Two programmes aimed at assisting women and children!
A heartening initiative launched by the Elizabeth Fry Society in BC to support the children of those targeted for oppressive sanctions such as criminalisation and imprisonment. And a disturbing and coersive programme garners partial financial support from the public via a misleading fundraising initiative fronted by the corporate sector.
Hospital for Sick Children and a Shoppers: Match Made in Hell
Shoppers Drug Mart supports the Motherisk programme at the Hospital for Sick Children in several ways. The first is a special partnership between Motherisk and "WOMEN", a Shoppers health programme. Shoppers provides advertising via an online Motherisk column, in-store brochures and a Motherisk hotline for women who have concerns about toxins in their bodies while pregnant.
Tree of Life Fundraiser: Funding Greater Motherhood Surveillance
Then there is the national fundraising initiative by Shoppers Drug Mart called, "The Tree of Life" fundraiser, with proceeds going to women's health programmes. Motherisk has by far received the largest donations of any women's health programme funded by Tree of Life.
The Tree of Life Programme is described by Shoppers: "the Tree of Life campaign sees 100 percent of the proceeds donated to
women’s health charities within individual communities, allowing women
even greater access to services and information they need to stay
healthy in mind, body and spirit"
Motherisk: Observing and Inspecting a Woman Near You
Motherisk is a national programme which runs a research laboratory. One of the main functions of this lab is to surveil mothers through forced
hair strand testing. They do so in the name of supporting women and
children! Sick Kids describes the Motherisk programme: "treating the mother, protecting the unborn". Sound a little like anti-abortion jargon? A primary purpose of the Motherisk programme is to fulfill coersive court and Childrens Aid Society orders for women's drug use via hair strand analysis.
According to Sick Kids, "the ninth annual Tree of Life campaign  raised over $40,000 for Motherisk.
This most recent contribution will support Motherisk research into the
risk or safety of exposures during pregnancy and lactation, and help
ensure the health and wellbeing of women and children." "risk or safety of exposures" - sounds like a honourable initiative, until we discover that the exposure they are speaking of is drugs in most cases. Motherisk is the only lab in Canada providing this service to child protection agencies, making the CAS one of if not the largest customer.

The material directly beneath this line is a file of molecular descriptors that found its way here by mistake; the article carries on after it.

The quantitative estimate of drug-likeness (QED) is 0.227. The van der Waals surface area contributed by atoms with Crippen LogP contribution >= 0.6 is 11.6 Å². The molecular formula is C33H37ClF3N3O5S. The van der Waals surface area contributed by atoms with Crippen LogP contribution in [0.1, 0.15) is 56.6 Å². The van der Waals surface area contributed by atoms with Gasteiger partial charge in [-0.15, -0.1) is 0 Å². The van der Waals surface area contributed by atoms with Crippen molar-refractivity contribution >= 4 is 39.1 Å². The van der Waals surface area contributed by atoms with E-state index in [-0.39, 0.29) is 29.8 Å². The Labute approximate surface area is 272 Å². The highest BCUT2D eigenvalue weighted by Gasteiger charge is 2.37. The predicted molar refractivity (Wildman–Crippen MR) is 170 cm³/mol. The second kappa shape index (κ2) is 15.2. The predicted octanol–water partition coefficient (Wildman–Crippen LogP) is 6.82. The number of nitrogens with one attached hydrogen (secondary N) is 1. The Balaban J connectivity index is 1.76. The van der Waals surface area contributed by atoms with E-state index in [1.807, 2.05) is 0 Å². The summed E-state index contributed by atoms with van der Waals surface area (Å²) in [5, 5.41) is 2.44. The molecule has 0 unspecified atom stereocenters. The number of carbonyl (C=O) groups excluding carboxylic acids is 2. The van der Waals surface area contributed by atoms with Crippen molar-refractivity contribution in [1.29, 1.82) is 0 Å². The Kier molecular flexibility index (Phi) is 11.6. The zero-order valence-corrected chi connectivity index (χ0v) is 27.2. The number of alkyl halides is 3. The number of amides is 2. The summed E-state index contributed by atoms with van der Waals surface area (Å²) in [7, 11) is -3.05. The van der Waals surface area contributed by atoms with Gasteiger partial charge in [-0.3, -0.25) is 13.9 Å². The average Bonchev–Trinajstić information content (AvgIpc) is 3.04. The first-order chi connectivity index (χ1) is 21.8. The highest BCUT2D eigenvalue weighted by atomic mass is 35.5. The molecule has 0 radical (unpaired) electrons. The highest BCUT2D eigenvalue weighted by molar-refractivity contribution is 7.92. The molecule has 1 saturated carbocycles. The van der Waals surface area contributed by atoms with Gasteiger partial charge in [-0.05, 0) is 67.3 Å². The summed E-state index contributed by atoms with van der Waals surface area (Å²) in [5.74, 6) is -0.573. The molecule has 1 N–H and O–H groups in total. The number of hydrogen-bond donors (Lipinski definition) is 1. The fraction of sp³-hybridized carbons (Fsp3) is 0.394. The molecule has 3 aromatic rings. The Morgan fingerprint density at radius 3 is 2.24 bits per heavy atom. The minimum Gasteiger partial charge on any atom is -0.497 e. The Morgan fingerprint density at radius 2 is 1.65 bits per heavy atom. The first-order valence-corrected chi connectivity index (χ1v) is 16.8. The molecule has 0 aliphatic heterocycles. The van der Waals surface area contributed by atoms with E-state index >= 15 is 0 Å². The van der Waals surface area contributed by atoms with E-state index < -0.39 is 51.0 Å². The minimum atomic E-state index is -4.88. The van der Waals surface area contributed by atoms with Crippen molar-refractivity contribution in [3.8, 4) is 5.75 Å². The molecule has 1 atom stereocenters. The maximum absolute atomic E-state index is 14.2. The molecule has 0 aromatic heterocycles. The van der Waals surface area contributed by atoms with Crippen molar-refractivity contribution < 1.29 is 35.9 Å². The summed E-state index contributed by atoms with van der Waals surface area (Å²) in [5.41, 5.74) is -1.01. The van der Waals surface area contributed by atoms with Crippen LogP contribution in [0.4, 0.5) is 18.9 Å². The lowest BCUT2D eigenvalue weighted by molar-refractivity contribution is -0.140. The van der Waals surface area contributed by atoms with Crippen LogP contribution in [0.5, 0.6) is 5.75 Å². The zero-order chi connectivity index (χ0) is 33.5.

How to Protect Women and Children Where Drugs are Involved?
If mothers were not made to feel threatened through disclosure of drug use, and were encouraged to seek help through the provision of factual information and truly supportive services, maybe, just maybe moms would speak up and seek out the assistance they need. But no - not in Canada. Here we prefer to threaten, coerce, terrorize, and force. Even when this is the least effective strategy, I guess some of us just get off on instilling fear!
For a description of Motherisk as per Shoppers Drug Mart
2010 Tree of Life Campaign
2011 Tree of Life Campaign
Elizabeth Fry Society: A Social Justice Approach, Supporting Families
The E.Fry Society is on the right track when examining how they can be allies to vulnerable women and children. They have launched the community based "JustKids" initiative to raise awareness and provide support to kids with a parent in prison. The idea came from a summer camp idea which served children with a parent in prison. Many of the childrens comments on the experience centered around being able to speak freely with other kids in similar circumstances and without judgement on themselves or their parent(s). It can't be understated how important it is for any child facing adversity to be free to speak about their experience. Its a critical part of community building, and a sense of belonging and ownership to ones own life.
For more info on JustKids
To Learn More About Impacts of Parental Imprisonment